Anonymous said...

All good, sound ideas. And there's no reason for the BIGs not to POD, is there? Just on a much larger scale, but why print a bazillion copies and HOPE they all sell?

Tony Burton said...
This comment has been removed by the author.
Anonymous said...

LJ, It's good to hear that someone else has the same sermon notes as my own! I've been preaching this for months and months. What gets me is how so many authors don't like the ideas! "It'll mean smaller advances!" they say.

You know, if a publisher goes out of business, or if they cut down on the number of manuscripts they buy, that means less money in authors' pockets, too. The present business model of "print tens of thousands of hardcover books so we can see IF they sell" was bad business before, but is ruinous in this economy.

With my small press, I have printed only ONE offset, hardcover title thus far, and you know, I have yet to recover my costs on that one. The rest have all been trade paperback, and profitable.

L.J. Sellers said...

Thanks for weighing in, Tony. Authors need to move into sustainable mode, stop worrying about advances, and think more about long-term sales from multiple, widely distributed books.

Anonymous said...

Your business model makes sense to me, L.J. I always wonder about the cheaper hardcover versions the book clubs print. Are books of that quality a viable alternative?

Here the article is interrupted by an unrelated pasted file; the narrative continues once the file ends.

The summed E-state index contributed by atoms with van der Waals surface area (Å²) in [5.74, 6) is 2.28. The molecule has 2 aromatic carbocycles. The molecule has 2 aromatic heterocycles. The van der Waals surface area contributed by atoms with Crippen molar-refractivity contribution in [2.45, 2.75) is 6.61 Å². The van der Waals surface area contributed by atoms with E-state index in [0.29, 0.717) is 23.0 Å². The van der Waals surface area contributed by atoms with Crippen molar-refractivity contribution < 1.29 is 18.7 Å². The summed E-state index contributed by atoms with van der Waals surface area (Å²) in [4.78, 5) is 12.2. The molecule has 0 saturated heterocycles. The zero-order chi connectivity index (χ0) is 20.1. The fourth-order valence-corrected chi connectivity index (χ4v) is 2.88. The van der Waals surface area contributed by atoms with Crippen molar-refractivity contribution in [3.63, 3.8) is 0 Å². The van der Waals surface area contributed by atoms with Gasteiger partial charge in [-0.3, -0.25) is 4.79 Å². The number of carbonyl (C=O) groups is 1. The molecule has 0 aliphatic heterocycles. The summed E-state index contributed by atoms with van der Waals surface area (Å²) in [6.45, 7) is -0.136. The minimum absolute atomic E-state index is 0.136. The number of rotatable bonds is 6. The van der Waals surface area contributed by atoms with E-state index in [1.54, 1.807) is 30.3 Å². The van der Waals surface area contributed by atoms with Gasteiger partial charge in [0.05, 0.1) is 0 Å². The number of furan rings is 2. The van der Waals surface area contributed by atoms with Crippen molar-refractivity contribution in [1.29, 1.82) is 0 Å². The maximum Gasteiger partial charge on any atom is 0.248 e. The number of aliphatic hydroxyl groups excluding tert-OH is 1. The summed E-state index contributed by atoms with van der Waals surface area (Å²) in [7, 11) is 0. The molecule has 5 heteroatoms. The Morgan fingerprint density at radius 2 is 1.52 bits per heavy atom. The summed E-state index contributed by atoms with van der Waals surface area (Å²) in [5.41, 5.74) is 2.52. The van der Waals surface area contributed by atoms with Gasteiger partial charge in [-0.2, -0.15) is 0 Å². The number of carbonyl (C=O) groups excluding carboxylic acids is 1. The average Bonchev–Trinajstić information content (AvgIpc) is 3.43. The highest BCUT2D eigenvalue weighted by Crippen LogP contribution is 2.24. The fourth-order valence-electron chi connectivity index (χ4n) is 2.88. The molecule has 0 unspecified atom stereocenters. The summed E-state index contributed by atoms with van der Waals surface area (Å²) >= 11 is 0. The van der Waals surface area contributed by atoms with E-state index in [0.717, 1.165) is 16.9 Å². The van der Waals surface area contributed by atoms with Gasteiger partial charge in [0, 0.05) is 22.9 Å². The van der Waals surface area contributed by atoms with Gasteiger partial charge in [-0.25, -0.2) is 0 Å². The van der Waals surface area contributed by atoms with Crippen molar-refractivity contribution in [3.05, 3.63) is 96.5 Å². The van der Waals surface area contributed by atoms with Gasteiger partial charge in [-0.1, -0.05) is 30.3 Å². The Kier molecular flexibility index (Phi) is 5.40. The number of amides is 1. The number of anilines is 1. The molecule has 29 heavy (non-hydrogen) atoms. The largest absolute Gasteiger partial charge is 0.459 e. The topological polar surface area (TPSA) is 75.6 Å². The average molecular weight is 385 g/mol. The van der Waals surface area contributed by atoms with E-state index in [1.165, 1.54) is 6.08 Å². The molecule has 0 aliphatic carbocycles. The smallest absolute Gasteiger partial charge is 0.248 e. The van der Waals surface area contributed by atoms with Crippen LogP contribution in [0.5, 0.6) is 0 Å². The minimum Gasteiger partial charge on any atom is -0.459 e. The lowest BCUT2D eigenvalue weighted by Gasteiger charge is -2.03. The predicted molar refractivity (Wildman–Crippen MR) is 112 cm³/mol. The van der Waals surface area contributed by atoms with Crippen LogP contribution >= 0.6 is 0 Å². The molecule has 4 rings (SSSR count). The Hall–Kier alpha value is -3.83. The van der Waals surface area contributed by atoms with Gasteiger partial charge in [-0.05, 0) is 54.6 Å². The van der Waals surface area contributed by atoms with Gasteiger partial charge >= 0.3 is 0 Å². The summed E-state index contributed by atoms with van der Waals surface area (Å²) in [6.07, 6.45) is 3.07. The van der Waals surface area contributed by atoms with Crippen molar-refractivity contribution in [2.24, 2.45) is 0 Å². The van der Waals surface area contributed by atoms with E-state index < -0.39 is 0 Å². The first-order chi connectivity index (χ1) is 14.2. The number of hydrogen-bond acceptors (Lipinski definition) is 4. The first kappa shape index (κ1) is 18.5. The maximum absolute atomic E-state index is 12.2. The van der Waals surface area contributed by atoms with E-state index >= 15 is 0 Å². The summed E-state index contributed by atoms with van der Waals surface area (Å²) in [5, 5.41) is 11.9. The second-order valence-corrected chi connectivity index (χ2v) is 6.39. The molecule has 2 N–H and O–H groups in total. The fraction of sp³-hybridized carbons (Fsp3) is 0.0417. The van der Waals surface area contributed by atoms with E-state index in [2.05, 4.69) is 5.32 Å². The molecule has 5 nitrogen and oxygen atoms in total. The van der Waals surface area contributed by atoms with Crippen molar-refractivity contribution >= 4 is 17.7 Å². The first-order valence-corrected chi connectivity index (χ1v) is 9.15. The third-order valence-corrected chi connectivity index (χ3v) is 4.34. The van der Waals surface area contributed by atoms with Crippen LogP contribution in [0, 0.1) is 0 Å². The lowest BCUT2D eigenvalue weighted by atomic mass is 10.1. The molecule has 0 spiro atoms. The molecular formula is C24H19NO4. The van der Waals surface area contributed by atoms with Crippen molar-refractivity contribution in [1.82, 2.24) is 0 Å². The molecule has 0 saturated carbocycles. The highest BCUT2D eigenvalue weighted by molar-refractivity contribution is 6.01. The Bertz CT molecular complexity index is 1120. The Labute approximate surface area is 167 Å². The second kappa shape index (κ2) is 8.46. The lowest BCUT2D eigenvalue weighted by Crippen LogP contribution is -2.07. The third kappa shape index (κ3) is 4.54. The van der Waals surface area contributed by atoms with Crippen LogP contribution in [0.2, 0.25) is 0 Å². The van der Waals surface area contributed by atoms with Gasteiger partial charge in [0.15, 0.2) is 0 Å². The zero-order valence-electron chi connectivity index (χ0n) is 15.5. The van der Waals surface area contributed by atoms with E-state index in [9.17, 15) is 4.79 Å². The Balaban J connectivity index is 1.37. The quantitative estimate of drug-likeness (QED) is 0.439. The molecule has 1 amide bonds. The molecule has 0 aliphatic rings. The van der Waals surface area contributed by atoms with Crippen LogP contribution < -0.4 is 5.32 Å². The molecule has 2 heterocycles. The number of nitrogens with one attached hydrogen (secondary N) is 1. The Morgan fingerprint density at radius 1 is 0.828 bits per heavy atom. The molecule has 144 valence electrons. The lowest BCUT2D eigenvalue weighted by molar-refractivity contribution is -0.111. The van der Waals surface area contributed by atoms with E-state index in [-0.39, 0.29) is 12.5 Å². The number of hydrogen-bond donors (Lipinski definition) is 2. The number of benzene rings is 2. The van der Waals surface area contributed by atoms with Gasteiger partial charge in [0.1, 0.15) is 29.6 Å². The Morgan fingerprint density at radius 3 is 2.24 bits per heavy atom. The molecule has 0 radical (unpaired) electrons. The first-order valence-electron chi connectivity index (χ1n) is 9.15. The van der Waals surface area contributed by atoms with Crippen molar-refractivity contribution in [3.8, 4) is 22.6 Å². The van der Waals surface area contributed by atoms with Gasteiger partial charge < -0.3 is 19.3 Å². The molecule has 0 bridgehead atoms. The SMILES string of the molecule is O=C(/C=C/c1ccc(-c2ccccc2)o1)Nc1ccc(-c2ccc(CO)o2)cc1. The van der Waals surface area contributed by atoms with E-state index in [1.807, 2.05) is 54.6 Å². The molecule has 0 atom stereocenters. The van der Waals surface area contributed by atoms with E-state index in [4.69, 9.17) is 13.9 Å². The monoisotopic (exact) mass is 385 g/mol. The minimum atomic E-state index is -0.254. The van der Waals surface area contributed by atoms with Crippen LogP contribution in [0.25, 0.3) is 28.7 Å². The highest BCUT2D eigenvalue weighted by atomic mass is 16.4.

Joe Moore said...

How about eliminating ARCs? Rather than facing the small-run, high printing costs of advance copies, put the galleys online and send an email to the reviewers with a private link to download a PDF to their computers. Even better, give the reviewers an ebook reader like the Amazon Kindle and let qualified advance readers download and read as many galleys as they want for free. You only have to give them one reader but it would be good for hundreds or thousands of downloads. It’s a cheap, green solution to the high cost of printing ARCs.

Henry Hutton said...

I couldn't agree more. After having worked at for a while, it soon became clear that POD was the most efficient and cost-effective model for book distribution, and that it was inversely related to the bookstore return model. Solve one and you solve the other.

Regarding hardcovers, before long they'll be like outdated music LPs--few and far between. The Kindle may even influence that demise more than we think.

Elizabeth K. Burton said...

Advances are justified by authors' organizations on the grounds that authors deserve something for all the work they put into the book. Because the current system usually means the author never earns out the advance, the advance is looked on as cash-in-hand.

Many if not most independent booksellers have such poor cash-flows they can only stock new titles if they can use credit issued on old titles returned.

In other words, the current mainstream industry is essentially a welfare organization, and as such has come to be seen as an entitlement by those on the poles--the authors who create the work and the booksellers who dispense it. Neither seems able to grasp what the other Burton stated: that if publishers go out of business nobody will be there to act as the bridge between the poles.

Of course, all those authors could then go to the subsidy presses they now sneer at as being beneath any self-respecting writer, and among which they include any publisher opting to use print-as-needed technology. But they won't. They're addicted to the status quo, and like all addicts they rationalize their addiction.